Ross William Ulbricht, alias Dread Pirate Roberts, the infamous Silk Road mastermind, has faced yet another obstacle in his quest to attain freedom.
Apart from previous failed attempts at convincing the courts to reduce his life sentence, the once-powerful darknet leader is once again facing critical objections from the U.S. government.
It has been established that, in the early morning hours of September 17, the U.S. government filed an appellee brief with the Court of Appeals, in which a firm suggestion was made by U.S. attorneys to reject Ulbricht’s claims.
In the same breath, the brief maintained the legitimacy of the District Court’s decision to slap Ulbricht with a harsh sentence—the court still claims it operated rightfully.
Just to recall, what particular snippets characterized Ulbricht’s appeal? Let’s take a look at the recent filings in the case.
First, a February 5 order dismissing his petition for a time extension to provide a motion to the effect of his new trial, as enshrined in Rule 33 of the Federal Rules of Criminal Procedure.
The second order, dated February 21, rejected Ulbricht’s request for consideration.
Both orders were submitted by Katherine B. Forrest, the same judge that delivered Ulbricht’s life sentence in 2015.
A Host of Motions—The Details
Ulbricht’s motions were centered on new data, at least according to him.
It is known that during the entire investigatory phase of the Ulbricht case, the government had initiated five pen register and trap and trace data (Pen/Trap) orders.
Among the motions was his request for an extension of time to make filings to the effect of Rule 33’s motion.
This, according to Ulbricht, was aligned to purported new evidence accruing from the five Pen/Trap orders.
Unfortunately, for him, the District Court rejected the motion regarding Rule 33.But what does Rule 33 provide?
In its full relevance, Rule 33 gives the defendant a chance to change the course of a trial owing to the emergence of a motion tabled by the accused.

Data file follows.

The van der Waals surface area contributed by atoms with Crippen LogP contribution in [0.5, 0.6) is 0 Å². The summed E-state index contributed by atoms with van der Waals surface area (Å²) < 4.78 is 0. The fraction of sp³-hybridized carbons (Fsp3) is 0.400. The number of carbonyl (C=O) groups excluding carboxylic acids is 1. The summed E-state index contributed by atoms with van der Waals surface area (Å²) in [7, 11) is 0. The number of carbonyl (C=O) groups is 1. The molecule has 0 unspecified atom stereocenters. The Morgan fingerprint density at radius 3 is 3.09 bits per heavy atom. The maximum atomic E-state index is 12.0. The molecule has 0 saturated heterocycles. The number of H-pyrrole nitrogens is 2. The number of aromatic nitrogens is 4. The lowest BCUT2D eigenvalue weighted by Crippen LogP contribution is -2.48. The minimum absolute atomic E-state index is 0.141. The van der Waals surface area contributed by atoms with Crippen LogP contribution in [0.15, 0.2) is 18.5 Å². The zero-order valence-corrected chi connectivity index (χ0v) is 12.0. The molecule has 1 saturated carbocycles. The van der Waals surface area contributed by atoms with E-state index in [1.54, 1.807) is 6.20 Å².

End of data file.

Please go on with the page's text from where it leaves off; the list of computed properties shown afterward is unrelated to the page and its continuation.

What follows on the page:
In this respect, the court may abandon judgement and sanction the beginning of a fresh trial according to the needs of justice.
Thus, the jurisprudential substance of the motions provided by Ulbricht, in the context of new evidence, had the potential to lay a foundation for the defendant’s acquittal.
In fact, the U.S. attorneys explain that motions based on new evidence can free a man if the evidence becomes discovered after a trial.
Ultimately, the District Court was prudent in rejecting Ulbricht’s call for a time extension to allow him file a Rule 33 motion.
This stems from the fact that the former Silk Road mastermind failed to prove that the Pen/Trap data qualified to be “newly discovered” evidence, which would be substantial to his defense and amount to his acquittal.
Ulbricht’s Perspective of New Evidence
According to Ulbricht’s account, the new evidence denotes:
- The Pen/Trap data for three orders, which would, expectedly, be in the custody of the magistrate – in three files.
- New Pen/Trap data that was newly discovered by the federal government, which was supposed to be fronted to the defense.
- Evidence sourced from a book documenting the Ulbricht case, called American Kingpin, which explicated details originating from Ulbricht’s trial. In particular, it claimed that the investigating body had invaded the defendant’s residence to surveil him, due to the Pen/Trap orders.
The Legal Challenge
The U.S. attorneys have challenged the merit of Ulbricht’s claims.
Concerning this, the occurrence of the Pen/Trap data was already brought to the attention of Ulbricht long ago, in early 2014.
Thus, the District Court did not operate outside its discretion by challenging Ulbricht’s move to front a rather pointless Rule 33 motion.
At this point, Ulbricht will still serve his sentence.
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